Schumacher return looking increasingly likely
Michael Schumacher's possible return to action with Mercedes in 2010 has been the hot topic in Formula 1 circles since BBC Sport pundit Eddie Jordan first put meat on the bones of the vague rumours last month - and it is now looking increasingly likely to happen.
Bosses at the Mercedes team have all scrupulously avoided dampening down the speculation in the last couple of weeks, with the latest remarks coming from chief executive Nick Fry, who said a comeback by the seven-time champion would be "very interesting".
And this morning, the German tabloid Bild reported that Mercedes had offered Schumacher a salary of seven million euros (£6.3m).
On top of that, my information is increasingly that Schumacher's return as Nico Rosberg's team-mate is looking like a done deal.
Jordan says he thinks it will now definitely happen - and he believes it is only subject to a medical examination by leading F1 physician Dr Johannes Piel on the neck injury that stopped him returning as a replacement for Felipe Massa last summer.
Other sources are pointing in the same direction.
One figure who until recently had a senior role at Ferrari, who would have to release Schumacher from his consultancy contract, is saying it is definitely going to happen.
And I received cast-iron information from a reliable source this morning about the plans of those potentially affected by Schumacher's decision that, shall we say, points very strongly to him driving for Mercedes in 2010. (If that sounds vague, I'm sorry, but I was told in confidence and cannot reveal any more).
Armed with this mounting evidence, I phoned Schumacher's media spokeswoman Sabine Kehm to ask her what was going on with her client.
She is normally very forthcoming - it was Kehm who gave me the information with which BBC Sport broke the story back in July that Schumacher would consider a return as a stand-in for Massa.
At the time of Jordan's remarks she said a return was "highly unlikely", but that she "would never say never". But this time, although as friendly as ever, she was unusually reticent.
"I haven't got any more to say," she said. "I don't want to tell you anything, for whatever reason. I don't want to go into it any more."
Is that because you have nothing to say, I asked, or because you can't say anything?
"Because I can't."
I realise that none of this is definitive evidence that Schumacher will be back in F1 in 2010. But I have to admit that, after being initially sceptical about it, I'm now increasingly convinced that it could well come true.
Schumacher continues to go karting when he can - is it in preparation for an F1 return?
If Schumacher does come back, it raises a whole load of interesting questions. The first of those is probably why, when he will be 41 in January and has absolutely nothing to prove, would he want to?
Until Schumacher himself speaks, there is no definitive answer to that. But it is pretty obvious that the competition bug still bites him hard - he drives karts as often as he can, and won Massa's karting challenge in Brazil last month.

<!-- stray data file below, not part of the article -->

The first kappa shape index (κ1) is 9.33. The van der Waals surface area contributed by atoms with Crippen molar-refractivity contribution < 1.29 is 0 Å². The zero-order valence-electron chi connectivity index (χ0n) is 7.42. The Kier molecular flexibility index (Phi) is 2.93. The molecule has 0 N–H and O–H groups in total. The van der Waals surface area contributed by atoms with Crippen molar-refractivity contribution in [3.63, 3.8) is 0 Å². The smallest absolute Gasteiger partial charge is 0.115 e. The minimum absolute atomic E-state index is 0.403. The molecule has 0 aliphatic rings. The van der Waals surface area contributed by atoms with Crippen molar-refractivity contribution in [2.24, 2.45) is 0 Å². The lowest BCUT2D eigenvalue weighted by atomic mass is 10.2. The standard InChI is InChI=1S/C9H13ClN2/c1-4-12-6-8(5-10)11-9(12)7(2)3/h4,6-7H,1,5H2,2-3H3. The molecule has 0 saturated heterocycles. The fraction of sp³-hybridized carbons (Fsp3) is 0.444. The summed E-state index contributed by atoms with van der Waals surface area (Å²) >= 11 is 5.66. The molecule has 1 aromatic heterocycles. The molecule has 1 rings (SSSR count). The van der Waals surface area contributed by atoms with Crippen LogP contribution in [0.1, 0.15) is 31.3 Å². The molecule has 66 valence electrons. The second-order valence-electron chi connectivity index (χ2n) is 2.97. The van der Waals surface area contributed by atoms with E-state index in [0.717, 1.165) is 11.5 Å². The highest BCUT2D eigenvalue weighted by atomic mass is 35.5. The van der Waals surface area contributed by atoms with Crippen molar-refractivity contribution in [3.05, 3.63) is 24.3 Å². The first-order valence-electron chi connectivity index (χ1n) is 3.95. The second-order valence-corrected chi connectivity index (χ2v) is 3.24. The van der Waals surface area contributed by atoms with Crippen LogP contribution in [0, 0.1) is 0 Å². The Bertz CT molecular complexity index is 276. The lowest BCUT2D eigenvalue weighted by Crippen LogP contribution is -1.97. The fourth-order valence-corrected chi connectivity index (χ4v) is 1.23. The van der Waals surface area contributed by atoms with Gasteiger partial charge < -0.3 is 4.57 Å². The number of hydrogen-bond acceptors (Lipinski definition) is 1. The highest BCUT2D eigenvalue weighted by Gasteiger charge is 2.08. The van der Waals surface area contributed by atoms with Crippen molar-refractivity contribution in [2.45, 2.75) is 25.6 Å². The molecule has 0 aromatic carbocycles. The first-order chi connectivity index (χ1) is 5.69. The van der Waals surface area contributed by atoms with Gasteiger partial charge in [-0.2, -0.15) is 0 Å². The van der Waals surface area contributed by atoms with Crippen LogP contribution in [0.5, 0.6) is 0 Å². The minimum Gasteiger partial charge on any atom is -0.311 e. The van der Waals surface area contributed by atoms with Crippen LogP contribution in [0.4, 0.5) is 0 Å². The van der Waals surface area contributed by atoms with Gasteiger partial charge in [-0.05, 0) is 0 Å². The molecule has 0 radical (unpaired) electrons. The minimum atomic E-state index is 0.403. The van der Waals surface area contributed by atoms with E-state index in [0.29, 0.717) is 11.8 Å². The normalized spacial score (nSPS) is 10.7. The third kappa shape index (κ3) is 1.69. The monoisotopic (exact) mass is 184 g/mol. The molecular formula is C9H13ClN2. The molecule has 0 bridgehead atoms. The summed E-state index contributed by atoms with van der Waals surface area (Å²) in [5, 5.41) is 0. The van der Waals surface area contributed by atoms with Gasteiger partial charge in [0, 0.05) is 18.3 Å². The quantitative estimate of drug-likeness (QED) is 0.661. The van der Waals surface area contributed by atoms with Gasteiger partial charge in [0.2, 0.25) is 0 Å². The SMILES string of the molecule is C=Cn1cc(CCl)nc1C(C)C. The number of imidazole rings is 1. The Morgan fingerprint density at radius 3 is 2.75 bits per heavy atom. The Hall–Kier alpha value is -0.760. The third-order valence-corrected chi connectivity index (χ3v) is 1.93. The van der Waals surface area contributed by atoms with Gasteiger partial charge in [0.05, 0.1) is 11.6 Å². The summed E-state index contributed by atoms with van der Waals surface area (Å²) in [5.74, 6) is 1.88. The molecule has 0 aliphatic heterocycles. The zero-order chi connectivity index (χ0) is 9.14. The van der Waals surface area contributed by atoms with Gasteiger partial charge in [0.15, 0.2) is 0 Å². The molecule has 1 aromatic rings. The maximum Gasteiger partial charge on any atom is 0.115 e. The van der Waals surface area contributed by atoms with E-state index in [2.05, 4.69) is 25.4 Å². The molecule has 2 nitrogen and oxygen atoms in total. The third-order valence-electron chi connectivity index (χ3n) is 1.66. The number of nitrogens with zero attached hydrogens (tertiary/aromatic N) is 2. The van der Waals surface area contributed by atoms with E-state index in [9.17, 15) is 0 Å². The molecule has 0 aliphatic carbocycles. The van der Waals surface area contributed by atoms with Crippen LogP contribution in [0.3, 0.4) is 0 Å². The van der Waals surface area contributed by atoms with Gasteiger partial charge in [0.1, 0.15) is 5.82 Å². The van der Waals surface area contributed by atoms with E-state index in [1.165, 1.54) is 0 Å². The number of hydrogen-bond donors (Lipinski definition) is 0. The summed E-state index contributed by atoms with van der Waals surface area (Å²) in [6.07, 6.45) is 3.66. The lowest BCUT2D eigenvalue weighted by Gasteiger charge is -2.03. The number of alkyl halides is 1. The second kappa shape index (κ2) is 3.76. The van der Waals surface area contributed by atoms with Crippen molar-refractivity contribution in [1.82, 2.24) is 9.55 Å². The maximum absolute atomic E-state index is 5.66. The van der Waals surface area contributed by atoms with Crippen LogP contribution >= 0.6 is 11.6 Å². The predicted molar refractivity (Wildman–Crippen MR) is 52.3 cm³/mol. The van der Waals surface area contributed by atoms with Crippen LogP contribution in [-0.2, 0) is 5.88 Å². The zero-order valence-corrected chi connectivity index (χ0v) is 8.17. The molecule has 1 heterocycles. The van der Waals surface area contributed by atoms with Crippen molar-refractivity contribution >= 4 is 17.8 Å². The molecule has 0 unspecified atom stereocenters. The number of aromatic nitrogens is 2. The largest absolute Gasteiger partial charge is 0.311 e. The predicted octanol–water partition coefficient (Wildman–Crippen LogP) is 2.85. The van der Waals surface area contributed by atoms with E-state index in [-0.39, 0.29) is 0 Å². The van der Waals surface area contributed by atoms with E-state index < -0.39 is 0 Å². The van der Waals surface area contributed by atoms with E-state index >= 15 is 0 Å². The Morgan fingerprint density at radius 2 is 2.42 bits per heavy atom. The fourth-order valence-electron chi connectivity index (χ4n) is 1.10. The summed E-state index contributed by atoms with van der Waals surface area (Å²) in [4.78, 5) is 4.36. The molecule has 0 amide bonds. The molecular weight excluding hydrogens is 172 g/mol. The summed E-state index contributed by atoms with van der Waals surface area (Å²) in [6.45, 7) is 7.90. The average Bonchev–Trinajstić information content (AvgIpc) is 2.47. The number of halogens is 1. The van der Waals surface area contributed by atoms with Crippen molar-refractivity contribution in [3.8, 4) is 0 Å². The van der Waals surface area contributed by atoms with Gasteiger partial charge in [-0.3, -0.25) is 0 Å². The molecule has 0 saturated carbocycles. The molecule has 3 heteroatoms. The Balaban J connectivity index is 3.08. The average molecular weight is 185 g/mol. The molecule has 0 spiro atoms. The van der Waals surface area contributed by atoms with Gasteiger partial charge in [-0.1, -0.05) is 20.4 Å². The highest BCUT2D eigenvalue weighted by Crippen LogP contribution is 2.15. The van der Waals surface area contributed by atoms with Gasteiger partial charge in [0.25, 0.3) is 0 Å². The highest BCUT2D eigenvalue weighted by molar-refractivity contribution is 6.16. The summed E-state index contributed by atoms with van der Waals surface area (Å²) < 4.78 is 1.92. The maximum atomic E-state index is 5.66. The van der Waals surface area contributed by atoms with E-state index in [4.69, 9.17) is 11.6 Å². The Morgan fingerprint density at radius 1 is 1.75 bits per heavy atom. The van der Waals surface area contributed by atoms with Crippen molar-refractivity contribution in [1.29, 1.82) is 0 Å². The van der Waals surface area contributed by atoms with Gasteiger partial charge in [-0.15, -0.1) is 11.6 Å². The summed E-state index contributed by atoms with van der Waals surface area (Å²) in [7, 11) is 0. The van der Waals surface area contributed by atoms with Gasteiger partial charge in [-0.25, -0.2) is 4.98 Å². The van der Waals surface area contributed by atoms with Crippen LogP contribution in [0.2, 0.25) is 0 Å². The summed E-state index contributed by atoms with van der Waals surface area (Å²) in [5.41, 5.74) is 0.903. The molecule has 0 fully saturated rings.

It would also be a neat book-end to his F1 career - Mercedes, for whom he was driving in sportscars at the time, paid for him to make his F1 debut with Jordan in 1991, but he has never driven in a grand prix for them. He would also be continuing his relationship with Mercedes GP boss Ross Brawn, who has masterminded all his seven titles, two at Benetton and five at Ferrari.
There is, though, also the issue of whether his neck has fully healed - but Kehm has already said that there is no reason to believe it won't have done by the end of the year.
Schumacher, Kehm and Brawn have all said that he is not interested in a new career. But that is not what this would be about, should it happen. At 41, any comeback by Schumacher is necessarily going to be short, but then this one only has to be.
Mercedes have already signed Rosberg for 2010 but, promising though the German is, he is not considered to be of the same calibre as Lewis Hamilton and Fernando Alonso, who will be leading the challenges of McLaren and Ferrari, nor of Jenson Button, Hamilton's new team-mate, or Sebastian Vettel of Red Bull.
And although Nick Heidfeld, widely believed to be Mercedes's second choice as Rosberg's team-mate, is a consistent, reliable performer, he isn't either.
Vettel is Mercedes's main target - but they cannot have him for 2010 as he has a contract with Red Bull. That deal also lasts through 2011, but it is believed Mercedes will make strenuous efforts to prise the 22-year-old out of that deal during next year with a view to having him lead their team in 2011.
With that in mind, Mercedes need a stop-gap for 2010. And while Heidfeld would certainly be a decent one of those, he is not going to have the same impact, on and off the track, as Schumacher. After all, given the choice, who would you go for?